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Would you invest all of your money in one stock? Probably not. The same goes for energy. 







For decades, coal has been stoking the nation, but regulation over the past seven years has dealt a huge blow to the industry, spawning big job losses and bankruptcies.

The FOX Business Network’s Jeff Flock spoke with coal miners from 200 feet beneath the surface at the Rosebud Mining Company's Tusky Mine, in Jefferson County, Ohio, the "heart of Ohio coal country." This mine has been idle since Thanksgiving but is still required to spend money in order to maintain it.
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With the presidential primaries and national conventions in the rearview mirror, the American Coalition for Clean Coal Electricity today released a new paper examining the importance of coal-fired electricity and coal in battleground states.

According to the paper, as of mid-July, there were as many as 17 states that are considered tossups or are leaning either Trump or Clinton. Of the 17 states, coal-fired electricity is important to at least 13. These states are Arizona (11 electoral votes), Colorado (9), Georgia (16), Indiana (11), Iowa (6), Michigan (16), Missouri (10), Nebraska (1), North Carolina (15), Ohio (18), Pennsylvania (20), Utah (6), and Wisconsin (10). Collectively, they represent 149 electoral votes, more than half the 270 votes necessary to be elected president.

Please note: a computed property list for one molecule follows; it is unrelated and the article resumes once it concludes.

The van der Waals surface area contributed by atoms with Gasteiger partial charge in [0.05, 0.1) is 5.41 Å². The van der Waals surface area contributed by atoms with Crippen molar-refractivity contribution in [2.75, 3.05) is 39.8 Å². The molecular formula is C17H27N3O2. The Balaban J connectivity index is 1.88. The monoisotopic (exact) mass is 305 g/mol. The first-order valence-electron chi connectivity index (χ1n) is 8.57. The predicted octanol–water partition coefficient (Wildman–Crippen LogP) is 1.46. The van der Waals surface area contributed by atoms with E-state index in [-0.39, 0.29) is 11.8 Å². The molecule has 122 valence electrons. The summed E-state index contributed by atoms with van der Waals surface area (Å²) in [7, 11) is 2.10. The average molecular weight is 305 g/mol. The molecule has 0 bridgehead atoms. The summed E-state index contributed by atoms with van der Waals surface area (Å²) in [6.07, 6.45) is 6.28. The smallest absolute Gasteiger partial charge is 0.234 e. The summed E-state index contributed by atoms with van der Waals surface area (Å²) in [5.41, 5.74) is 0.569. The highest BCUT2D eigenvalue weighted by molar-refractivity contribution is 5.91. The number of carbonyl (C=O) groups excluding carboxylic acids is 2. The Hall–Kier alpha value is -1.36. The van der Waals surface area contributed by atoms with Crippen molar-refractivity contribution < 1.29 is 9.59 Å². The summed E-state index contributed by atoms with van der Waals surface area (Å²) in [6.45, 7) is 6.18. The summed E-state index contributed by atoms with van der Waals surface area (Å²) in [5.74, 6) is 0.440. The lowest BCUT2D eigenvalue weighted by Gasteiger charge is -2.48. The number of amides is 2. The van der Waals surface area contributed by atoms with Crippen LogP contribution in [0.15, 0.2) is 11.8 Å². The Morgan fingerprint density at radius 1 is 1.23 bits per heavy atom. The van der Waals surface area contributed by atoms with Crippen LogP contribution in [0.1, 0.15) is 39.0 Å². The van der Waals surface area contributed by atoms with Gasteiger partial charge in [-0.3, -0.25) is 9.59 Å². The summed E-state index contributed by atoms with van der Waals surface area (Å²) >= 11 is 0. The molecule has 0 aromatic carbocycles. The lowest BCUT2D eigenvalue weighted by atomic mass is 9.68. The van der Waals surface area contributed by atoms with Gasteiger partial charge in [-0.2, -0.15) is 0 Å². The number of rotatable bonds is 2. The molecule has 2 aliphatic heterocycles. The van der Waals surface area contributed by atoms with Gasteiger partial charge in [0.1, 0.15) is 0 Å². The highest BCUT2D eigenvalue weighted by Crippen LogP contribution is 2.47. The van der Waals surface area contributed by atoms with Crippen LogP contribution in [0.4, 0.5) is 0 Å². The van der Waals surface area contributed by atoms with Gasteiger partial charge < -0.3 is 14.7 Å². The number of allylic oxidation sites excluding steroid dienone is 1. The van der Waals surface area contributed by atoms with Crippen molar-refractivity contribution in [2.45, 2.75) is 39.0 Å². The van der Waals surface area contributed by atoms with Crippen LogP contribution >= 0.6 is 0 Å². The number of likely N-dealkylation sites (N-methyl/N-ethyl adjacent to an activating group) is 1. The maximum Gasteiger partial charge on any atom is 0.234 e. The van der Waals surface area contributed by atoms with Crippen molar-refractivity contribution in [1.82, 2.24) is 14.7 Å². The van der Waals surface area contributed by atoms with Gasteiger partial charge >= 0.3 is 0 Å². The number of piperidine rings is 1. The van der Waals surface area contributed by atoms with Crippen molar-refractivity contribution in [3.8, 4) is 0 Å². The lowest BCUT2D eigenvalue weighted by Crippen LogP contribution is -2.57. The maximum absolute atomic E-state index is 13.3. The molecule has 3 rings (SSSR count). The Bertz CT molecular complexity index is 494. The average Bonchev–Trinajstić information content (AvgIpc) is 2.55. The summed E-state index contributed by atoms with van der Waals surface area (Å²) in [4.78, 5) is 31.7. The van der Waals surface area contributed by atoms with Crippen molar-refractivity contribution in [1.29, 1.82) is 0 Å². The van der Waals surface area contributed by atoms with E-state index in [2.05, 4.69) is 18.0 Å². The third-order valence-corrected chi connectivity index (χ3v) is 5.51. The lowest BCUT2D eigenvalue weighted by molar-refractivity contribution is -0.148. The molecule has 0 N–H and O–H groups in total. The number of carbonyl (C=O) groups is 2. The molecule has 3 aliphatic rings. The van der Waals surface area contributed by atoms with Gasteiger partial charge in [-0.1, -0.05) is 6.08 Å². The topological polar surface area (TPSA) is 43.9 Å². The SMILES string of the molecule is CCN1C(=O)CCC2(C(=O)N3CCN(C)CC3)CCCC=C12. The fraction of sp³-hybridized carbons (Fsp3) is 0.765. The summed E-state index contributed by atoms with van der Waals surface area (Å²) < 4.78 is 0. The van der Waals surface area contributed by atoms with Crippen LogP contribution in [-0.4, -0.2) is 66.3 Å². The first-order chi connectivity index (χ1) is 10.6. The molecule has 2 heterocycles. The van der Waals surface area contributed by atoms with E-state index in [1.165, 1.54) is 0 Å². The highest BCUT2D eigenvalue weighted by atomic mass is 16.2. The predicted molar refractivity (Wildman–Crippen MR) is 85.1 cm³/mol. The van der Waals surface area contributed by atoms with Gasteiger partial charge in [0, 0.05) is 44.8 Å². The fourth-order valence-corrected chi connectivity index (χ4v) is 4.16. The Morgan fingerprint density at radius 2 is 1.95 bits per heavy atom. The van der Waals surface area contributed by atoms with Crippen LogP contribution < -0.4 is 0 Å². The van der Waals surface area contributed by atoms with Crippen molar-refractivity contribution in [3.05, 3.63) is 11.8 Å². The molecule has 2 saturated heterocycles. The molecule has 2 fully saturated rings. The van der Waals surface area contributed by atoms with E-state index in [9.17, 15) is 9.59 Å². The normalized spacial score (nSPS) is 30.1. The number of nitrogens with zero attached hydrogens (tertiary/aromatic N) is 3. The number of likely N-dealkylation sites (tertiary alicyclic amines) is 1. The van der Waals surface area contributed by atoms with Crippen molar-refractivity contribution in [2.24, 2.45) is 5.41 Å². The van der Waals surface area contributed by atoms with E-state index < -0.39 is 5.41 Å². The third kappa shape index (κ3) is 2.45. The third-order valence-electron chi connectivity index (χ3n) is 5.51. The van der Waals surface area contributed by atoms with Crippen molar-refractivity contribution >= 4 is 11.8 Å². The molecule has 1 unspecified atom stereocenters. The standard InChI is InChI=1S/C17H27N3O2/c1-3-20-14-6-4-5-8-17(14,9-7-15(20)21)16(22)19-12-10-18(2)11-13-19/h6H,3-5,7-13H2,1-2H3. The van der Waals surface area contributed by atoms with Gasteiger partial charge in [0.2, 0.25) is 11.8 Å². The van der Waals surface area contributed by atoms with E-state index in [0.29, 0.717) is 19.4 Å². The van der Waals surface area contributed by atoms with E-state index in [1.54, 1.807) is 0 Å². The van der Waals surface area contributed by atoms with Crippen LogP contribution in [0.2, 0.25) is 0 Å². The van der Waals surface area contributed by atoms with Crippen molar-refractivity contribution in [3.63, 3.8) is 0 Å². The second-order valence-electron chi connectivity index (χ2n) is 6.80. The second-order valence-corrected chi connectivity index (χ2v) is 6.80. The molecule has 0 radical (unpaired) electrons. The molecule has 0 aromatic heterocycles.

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Coal, from extraction to use as a generation source, forms the literal bedrock of Craig.

The past few years have shaken the once quiet town, as an onslaught of federal government regulations and actions by environmental activists bent on keeping Moffat County’s key natural resource in the ground have sparked concerns not only over the future of coal, but the future of the region itself.
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By: Jason Hayes

The presence of a politically influential and well-funded movement to stop the use of fossil fuels entails that energy producers must work together to defend the use of abundant, affordable, reliable energy.
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American Coal Council
1101 Pennsylvania Ave. N.W., Ste. 300, Washington, DC USA 20004